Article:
What is haggis?
A traditional Scottish dish most people either love or hate, given its unique list of ingredients. Haggis is usually made by combining sheep’s ‘pluck’ (heart, liver and lungs) with onion, oatmeal, suet, spices, soaked in stock and then boiled in the sheep’s stomach.
Haggis is traditionally served as part of the Burns supper annually on January 25th, when Scotland’s national poet, Robert Burns, is celebrated.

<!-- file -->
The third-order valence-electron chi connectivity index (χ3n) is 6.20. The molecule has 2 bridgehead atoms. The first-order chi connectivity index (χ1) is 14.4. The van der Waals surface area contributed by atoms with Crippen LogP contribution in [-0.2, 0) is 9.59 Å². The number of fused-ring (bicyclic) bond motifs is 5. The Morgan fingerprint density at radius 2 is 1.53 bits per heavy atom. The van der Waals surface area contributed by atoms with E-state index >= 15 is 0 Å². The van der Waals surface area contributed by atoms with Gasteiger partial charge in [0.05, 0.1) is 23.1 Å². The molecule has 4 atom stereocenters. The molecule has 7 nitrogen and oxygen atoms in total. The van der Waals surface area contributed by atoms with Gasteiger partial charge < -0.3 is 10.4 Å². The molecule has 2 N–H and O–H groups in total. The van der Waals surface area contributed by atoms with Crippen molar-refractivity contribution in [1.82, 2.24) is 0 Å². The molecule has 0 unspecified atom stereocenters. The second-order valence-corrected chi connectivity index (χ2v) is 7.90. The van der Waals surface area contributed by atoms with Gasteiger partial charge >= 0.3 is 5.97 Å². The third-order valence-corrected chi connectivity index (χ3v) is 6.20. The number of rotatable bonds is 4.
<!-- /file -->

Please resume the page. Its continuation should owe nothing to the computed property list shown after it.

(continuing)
Widely available in supermarkets, however cheaper brands normally come in artificial skins rather than the traditional stomach.
Haggis is traditionally served with neeps and tatties (turnips and potatoes).